The food and drink giant Pepsico offers Estonia $25 million to change the name of Lake Peipsi to Lake Pepsi. "We're only asking them to change one little letter," claims a company spokesman. "They can still pronounce it anyway they want." If approved, the deal would make the 3,555 sq. km. lake the nation's largest geographical landmark to be named after a soft drink, massively dwarfing the Coca-Cola cinema in Tallinn.
In another business related story, Estonia continues its aggressive national branding campaign by convincing Britney spears to write a special promotional song. "Estonia is Great," is a huge hit in the country. The video features Britney in national costume skipping around the island of Saaremaa and dancing by windmills. For her services, Ms Spears is granted honorary citizenship of Estonia, enraging some members of the Russian minority.
The 2003 Eurovision Song Contest in Riga is overrun by Latvian nationalists who want to make a protest against Europe. Maria Naumova and Renars Kaupers can only look on helplessly as the "euroterrorists" storm the stage and launch into a blistering Latvian language version of "Waterloo." Before being hustled off stage by security guards, however, Malta gives them an impressively high score.
Vaira Vike-Frieberga is re-elected as Latvia's president but shaves off her hair in a shock protest against the country's "corrupt" judiciary. The move enrages politicians, and the legal profession sues her for defamation of character, but Vaira's new shaven look proves a hit with the public.
Prime Minister Einars Repse continues to gain public support for his anti-corruption zeal, but when the popular daily Diena shows exclusive pictures of Repse pocketing a 5 lat note that he finds on the street, he faces a vote of no-confidence.
Repse strenuously denies any wrongdoing, insisting that there was no point handing the money over to the police, since "...they would only have kept it." He insists that he handed the money over to an accordion-playing busker in Old Riga, although there are no witnesses to confirm this.
In Lithuania, Valdas Adamkus is re-elected as president, as was widely predicted. But in a completely unforeseen development, Adamkus suddenly decides to quit politics. He embarks on a new career as DJ Adamski, earning widespread praise for his remarkable turntable techniques, and playing to packed out clubs all around Europe. DJ magazine, the British publication, votes him its man of the year.
Vilnius continues to experience its phenomenal building boom. But Vilnius Mayor Arturas Zuokas is declared mentally disturbed when secret plans are discovered among his belongings to build a life-size replica of the Coliseum, the Empire State building, a pyramid and Big Ben in the heart of the Lithuanian capital. Fielding questions from journalists from his hospital bed, Zuokas says that he only wanted Vilnius to be like the "Manhattan of the Baltics."
In developments elsewhere in the world, Russian President Vladimir Putin continues his impassioned war against terrorism when he outlaws beards in the Russian Federation. "Beards are weird," he says, "And I don't like them. We have some excellent specialist barbers in Moscow who can shear them off."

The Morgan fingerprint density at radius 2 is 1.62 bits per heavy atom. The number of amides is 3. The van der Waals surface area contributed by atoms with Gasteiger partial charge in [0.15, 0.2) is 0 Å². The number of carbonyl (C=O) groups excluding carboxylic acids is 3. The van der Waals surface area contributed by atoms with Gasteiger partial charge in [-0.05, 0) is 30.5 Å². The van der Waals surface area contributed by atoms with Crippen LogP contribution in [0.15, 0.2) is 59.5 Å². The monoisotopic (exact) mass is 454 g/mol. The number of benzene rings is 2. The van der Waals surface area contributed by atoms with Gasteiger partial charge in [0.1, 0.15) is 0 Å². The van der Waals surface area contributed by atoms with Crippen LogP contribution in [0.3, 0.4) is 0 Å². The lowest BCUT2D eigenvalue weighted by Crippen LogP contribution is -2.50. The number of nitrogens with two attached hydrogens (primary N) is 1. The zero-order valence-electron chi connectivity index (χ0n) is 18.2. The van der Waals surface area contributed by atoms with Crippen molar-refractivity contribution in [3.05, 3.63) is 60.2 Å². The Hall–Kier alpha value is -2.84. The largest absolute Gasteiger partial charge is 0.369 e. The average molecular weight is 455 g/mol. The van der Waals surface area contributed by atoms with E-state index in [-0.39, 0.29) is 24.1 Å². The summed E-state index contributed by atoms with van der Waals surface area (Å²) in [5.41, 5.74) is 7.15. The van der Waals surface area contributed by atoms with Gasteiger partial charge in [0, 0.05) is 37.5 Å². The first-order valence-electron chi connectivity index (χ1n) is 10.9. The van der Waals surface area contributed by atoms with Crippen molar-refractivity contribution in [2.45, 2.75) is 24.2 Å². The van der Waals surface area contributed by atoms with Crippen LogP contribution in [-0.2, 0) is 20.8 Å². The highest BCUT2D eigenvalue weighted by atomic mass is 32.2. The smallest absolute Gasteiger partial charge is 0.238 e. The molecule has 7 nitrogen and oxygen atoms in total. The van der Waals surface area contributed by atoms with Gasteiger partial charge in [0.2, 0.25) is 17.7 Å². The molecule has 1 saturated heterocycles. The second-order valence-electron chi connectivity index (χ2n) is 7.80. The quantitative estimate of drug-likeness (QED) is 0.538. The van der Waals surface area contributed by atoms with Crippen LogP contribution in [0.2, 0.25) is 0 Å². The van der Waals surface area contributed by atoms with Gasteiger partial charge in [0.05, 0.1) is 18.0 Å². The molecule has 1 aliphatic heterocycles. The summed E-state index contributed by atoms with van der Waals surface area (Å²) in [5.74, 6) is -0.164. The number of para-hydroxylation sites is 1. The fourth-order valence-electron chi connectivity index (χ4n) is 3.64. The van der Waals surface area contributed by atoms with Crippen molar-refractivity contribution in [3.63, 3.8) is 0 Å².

Eyebrows are also raised when St. Petersburg changes its name to Putingrad, although the Kremlin insists that Putin is embarrassed by the city's move. The president specifically asks that the new city name takes a small "p" instead of the traditional capital letter.
George Bush decides to do a part-time university course to counter media speculation over his intellectual capacity. He signs up for a course at Georgetown University in Washington, amid a blaze of media publicity. Asked by a reporter why he chose to study hermeneutics, the president declares that he's very well.
The U.S. president also pursues his anti-terrorism campaign with unabated determination. "The axes of evil," he says, "will chop down the tree of democracy if we don't be careful." The war against Iraq is thankfully averted when Saddam Hussein dyes his hair and mustache blonde in a conciliatory move toward the West.
British Prime Minister Tony Blair undergoes emergency surgery at a London hospital when a facial nerve gets trapped, causing his famous grin to become stuck in place. However, the surgery is a failure and the PM's rictuslike smile can't be effaced. New Labor spin doctors work around the clock to give every piece of news a "happy angle," so that Blair's smile is seen to herald a new and happier age in British politics.
The Baltic states meet their new NATO defence commitments by employing a radical new strategy. They hire the well-known private security company Securicor, at a discount rate, to take over the job of regional defence. A Securicor spokesman says, "We are delighted with this deal. With all our experience in collecting money from banks and shops, we are ideally placed to take part in the international coalition against terrorism."
Finally, a new film called "Brave Balt" breaks Baltic box- office records. and heralds the dawn of a new age for the Baltic film industry. The film is about one man's heroic struggle to be free from the yoke of colonial oppression. He bravely decides to stop growing potatoes for his imperial landlord and eats them himself instead. He's eventually killed for his beliefs.
A Pan-Baltic production, financed by Pepsico and the Rimi supermarket chain, "Brave Balt" draws some criticism for its glaring similarities to the film "Braveheart." But that doesn't stop it earning widespread critical acclaim. "Brave Balt 2," is planned for release the following year, in which Brave Balt's grandson fights against the yoke of imperial oppression with a wooden spoon.